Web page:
“In 11th place, in order of importance, ‘category managers having formal category management objectives’. 58% do…”
Overall only 58% of organisations are currently giving formal category management objectives. 74% Leaders agreed or strongly agreed that their category managers have formal objectives for category management – compared with 52% of Followers. 25% of Followers disagreed or strongly disagreed with the statement. In the previous survey 97% of leaders agreed their category managers had formal objectives, compared with 59% of followers so the recent results show a drop in formal objectives.
This may be in part due to popular belief that somehow category management had become a bit passé and movement was starting towards alternative, and also important, areas like Supplier Relationship Management to the detriment of category management. It might also be partly explained that organisations now thought they had arrived at their category management ‘pinnacle’ and so it was a hygiene activity, and is just done – so there’s no need for formal objectives anymore. Or, it could be simply that take up and resistance had been hard, and a previous implementation of category management hadn’t been that successful so objectives were being dropped in favour of some old favourites.
We can surmise on the above based on experience, but the analysis does tell us that this is an extremely important contributor to category management success. Our survey also clearly states that category management is far from passé and there is a great deal more value available to the majority of organisations who are still in the Follower camp. Even more importantly, is agreeing and formalising these objectives with stakeholders, as that was recognised as the 4 th highest driver of category management success. See window 7.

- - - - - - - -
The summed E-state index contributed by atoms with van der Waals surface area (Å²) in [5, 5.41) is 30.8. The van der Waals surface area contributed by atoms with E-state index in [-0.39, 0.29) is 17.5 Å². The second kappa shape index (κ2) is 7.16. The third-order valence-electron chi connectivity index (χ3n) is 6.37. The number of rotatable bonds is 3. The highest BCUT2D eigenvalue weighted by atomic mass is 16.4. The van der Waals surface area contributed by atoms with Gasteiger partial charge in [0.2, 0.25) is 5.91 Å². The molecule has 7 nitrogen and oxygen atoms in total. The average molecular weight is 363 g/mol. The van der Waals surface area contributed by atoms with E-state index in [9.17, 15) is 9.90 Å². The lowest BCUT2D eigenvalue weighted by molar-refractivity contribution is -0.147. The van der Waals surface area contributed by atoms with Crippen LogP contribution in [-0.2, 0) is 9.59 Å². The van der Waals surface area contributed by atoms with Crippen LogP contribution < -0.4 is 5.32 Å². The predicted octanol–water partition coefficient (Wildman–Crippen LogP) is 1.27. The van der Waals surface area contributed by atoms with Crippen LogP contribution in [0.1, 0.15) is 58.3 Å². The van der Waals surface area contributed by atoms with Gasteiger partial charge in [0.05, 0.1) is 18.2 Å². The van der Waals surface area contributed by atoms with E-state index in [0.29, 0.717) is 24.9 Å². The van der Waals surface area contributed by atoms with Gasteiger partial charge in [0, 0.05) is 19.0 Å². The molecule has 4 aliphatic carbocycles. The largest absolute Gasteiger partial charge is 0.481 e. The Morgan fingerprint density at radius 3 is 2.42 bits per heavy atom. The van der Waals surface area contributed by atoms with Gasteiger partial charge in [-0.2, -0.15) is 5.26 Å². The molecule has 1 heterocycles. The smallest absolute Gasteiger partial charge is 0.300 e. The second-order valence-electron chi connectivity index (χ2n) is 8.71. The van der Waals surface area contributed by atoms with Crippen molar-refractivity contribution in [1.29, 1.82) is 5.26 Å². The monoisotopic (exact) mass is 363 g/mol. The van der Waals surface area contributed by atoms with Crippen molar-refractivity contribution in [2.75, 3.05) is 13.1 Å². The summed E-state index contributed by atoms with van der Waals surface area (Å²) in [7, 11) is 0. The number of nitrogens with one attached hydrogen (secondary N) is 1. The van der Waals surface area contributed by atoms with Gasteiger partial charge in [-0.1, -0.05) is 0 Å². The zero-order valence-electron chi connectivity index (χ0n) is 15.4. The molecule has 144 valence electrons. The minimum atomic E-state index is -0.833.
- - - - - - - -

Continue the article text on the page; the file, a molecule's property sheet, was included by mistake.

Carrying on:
New Year’s Resolution no. 14:
1) Instigate/Review your Annual Category Group Planning: All organisations have annual planning or budgeting cycles that set the corporate level financial targets. For procurement teams this often means a specific budget target to meet and a set of specific cost reduction targets. If these savings targets are stretching in any way, procurement cannot deliver them in isolation and rely heavily on input and co-operation from their stakeholders – to access all commercial and technical opportunities – via category management. Therefore it is essential that the accountability for target setting and delivery is agreed and owned jointly by Procurement and business stakeholders. This will leverage and integrate their activities in a much more impactful way and move focus beyond Price & Cost, to Revenue Generation and Risk Avoidance. Direction from a Procurement capable CFO helps here.
2) Formalise this in individual KPIs: Formalise joint accountability for delivery of category management projects by formally embedding in both parties’ annual personal KPIs. This reinforces the need to work together for mutual benefit. Be careful that this is not just a number, the KPI should also reference the expected process, the ‘how’ as well as ‘whats’ such as the delivery of the actual category strategy against a range of value levers, the macro implementation plan that moves beyond just RFx, the active engagement of the business and so on.
Let us know how you get on.
You can click below to download our 2016-17 Global Category Management Leadership
Report Executive Summary.